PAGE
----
Students benefitted from Bennett’s incredible mind
Emeritus Professor Dr. Les Anderson ’55 remembers sitting in an advanced mathematics class on the top floor of Andrews Hall early Monday morning waiting for the professor to arrive.
Though it was nearing 8:30 a.m.—a full 30 minutes past the time it was supposed to start—every student remained in his or her seat.
“We knew better than to leave because at any moment Professor Bennett could walk in,” Anderson says. “We knew if he walked in, he wouldn’t miss a beat. He’d step up to the board and begin writing and teaching.”
Some weekends, as many of his students knew, Professor Theodore “Ted” Bennett participated in major national contract bridge tournaments that were held out of town. On rare occasions, this would lead to class starting late. But Bennett’s reputation for being a challenging instructor kept his students from taking the chance of missing out on any part of his lectures.
Bennett was hired in 1937 to teach in the Mathematics Department. He had earned his undergraduate degree from Cornell University and his advanced degrees from the University of Illinois. He was a National Research Council Fellow at Princeton University. Prior to arriving at Marietta, he worked in Princeton’s Institute for Advanced Study at the same time as another great mind—Professor Albert Einstein. Despite rumors, Einstein and Bennett never worked in the same office or on the same projects, though the two exchanged pleasantries in the hallways.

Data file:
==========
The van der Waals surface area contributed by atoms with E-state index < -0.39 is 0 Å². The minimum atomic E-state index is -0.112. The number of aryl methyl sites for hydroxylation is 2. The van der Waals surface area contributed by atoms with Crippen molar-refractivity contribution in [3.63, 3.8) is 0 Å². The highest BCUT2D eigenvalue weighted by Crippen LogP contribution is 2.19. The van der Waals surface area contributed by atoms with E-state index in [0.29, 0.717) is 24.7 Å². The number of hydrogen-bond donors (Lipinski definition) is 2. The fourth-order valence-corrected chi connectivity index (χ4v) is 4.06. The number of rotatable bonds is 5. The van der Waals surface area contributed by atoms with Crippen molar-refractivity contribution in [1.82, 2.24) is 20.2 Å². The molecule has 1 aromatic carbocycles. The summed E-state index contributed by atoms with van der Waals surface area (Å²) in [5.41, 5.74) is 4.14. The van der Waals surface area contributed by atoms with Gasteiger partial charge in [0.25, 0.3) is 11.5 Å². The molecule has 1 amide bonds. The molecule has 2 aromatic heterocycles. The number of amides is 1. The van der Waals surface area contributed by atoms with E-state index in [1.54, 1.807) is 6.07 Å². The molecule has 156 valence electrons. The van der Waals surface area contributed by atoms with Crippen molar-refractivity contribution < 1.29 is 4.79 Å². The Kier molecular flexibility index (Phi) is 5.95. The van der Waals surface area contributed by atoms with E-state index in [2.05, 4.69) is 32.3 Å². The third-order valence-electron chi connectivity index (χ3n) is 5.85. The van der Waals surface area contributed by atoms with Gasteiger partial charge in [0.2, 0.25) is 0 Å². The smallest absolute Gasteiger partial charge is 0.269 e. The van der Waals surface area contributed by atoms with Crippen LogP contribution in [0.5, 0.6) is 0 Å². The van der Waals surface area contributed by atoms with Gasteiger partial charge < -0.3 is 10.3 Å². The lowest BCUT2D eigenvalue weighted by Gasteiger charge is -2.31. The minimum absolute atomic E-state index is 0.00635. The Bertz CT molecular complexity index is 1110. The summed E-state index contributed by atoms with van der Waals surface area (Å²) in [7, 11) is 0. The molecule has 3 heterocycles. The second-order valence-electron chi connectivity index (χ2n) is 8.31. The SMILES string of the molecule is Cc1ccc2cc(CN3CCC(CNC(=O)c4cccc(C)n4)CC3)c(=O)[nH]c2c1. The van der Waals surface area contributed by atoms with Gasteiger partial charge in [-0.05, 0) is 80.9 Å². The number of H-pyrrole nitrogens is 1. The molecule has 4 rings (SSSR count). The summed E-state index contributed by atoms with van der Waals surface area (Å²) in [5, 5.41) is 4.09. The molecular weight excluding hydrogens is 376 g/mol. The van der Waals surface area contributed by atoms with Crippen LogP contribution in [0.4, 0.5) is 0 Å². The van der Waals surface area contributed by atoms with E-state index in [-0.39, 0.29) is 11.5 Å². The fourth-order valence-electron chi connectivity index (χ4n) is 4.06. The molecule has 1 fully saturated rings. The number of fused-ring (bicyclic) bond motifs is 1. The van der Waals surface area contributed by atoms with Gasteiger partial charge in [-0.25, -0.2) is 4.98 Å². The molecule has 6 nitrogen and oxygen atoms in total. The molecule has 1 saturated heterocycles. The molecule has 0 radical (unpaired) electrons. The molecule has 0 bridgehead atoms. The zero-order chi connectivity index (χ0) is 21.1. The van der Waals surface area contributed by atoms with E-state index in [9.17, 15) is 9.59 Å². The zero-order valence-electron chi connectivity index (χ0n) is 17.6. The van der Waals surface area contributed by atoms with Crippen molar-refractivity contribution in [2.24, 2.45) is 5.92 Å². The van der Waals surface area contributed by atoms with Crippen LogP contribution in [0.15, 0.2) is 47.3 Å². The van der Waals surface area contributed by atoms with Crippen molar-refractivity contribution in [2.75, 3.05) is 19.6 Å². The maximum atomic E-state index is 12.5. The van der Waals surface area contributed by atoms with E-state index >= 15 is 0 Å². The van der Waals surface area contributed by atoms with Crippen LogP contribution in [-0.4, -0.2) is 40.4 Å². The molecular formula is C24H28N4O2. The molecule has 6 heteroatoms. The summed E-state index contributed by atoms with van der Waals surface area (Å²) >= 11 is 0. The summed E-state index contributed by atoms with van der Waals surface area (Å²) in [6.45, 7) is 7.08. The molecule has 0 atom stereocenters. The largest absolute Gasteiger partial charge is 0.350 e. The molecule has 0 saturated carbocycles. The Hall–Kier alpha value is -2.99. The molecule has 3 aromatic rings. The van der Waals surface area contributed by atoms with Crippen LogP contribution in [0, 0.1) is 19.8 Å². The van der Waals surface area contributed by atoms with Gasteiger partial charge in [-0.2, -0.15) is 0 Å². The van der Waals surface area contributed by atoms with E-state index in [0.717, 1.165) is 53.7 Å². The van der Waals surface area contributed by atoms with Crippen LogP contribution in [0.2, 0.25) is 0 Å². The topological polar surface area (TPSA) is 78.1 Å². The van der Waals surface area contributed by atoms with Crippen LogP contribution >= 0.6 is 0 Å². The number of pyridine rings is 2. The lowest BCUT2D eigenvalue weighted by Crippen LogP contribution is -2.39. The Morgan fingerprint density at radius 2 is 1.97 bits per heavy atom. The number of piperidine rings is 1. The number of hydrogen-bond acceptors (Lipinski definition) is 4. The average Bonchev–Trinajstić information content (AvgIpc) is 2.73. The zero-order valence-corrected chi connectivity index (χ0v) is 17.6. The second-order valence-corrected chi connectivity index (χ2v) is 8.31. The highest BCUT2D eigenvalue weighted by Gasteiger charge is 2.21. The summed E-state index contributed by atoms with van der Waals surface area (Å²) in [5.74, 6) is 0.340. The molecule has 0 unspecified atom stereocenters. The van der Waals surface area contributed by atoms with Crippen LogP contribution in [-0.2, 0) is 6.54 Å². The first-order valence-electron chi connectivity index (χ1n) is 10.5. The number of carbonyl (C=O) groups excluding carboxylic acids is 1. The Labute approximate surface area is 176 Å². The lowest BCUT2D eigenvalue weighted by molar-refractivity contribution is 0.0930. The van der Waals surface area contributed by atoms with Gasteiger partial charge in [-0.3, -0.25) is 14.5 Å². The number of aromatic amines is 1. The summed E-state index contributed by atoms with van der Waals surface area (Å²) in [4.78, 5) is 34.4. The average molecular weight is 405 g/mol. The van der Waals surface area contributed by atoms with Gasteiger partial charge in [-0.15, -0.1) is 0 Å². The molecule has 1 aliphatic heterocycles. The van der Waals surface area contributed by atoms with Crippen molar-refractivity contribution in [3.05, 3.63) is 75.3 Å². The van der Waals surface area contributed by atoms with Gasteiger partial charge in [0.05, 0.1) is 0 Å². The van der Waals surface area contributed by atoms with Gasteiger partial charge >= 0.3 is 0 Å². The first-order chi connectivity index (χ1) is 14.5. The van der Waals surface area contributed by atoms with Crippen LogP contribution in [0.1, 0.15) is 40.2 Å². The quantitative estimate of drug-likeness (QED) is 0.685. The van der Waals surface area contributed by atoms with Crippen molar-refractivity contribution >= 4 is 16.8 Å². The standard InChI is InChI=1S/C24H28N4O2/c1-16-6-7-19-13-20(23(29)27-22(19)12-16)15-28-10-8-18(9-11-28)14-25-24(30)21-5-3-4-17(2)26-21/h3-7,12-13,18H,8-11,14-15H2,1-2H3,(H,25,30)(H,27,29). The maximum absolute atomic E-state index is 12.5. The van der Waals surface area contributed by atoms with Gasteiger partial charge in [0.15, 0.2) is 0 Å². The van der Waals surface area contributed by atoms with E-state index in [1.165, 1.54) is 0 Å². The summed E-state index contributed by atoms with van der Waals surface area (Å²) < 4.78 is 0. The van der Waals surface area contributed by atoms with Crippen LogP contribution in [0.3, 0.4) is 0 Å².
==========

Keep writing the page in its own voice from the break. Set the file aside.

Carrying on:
“Professor Bennett had an incredible mind,” Anderson says, recalling that Bennett taught entire classes without using notes. On more than a few occasions, he would ask his students to turn to a specific page in their textbooks and cross out sections that were erroneous. Anderson, who earned a doctorate in Physics from Penn State University and taught for many decades at Marietta College, says he truly respected Bennett because his former professor was so adept in his teaching as well as extremely knowledgeable in the field of mathematics.
Bennett was named the head of the Mathematics Department in 1943 and served in that capacity until 1967. One of his former students, Dr. Jim Murtha ’60, Emeritus Professor of Mathematics, recalls his former professor and colleague fondly.
“I have a lot of strong, positive feelings about Ted,” Murtha says. When Bennett stepped down from serving as a department chair, Murtha was asked to lead. Murtha recalls Bennett staying with the department to serve as a source of support for the then-28-year-old department chair and then gradually stepping aside so Murtha take over.
“Ted spoke fondly of Oswald Veblen, a mathematician who helped found the Institute for Advanced Study, a famous geometer and topologist in his own right and nephew of the more famous Thorstein Veblen,” Murtha says. “Veblen was supportive of the many post-doctoral fellows like Bennett, who were invited to spend a year or two in the idyllic atmosphere and in the presence of great mathematicians and physicists.”
Murtha recalls one of the stories that Bennett told him of his days at Cornell. “Ted was studying music and he had a roommate who he didn’t particularly like. His roommate was taking a math class and complained about how difficult it was. Ted took that same math class out of spite, did very well in it, just to show his roommate it wasn’t really that hard for him—and he ended up getting a degree in mathematics.”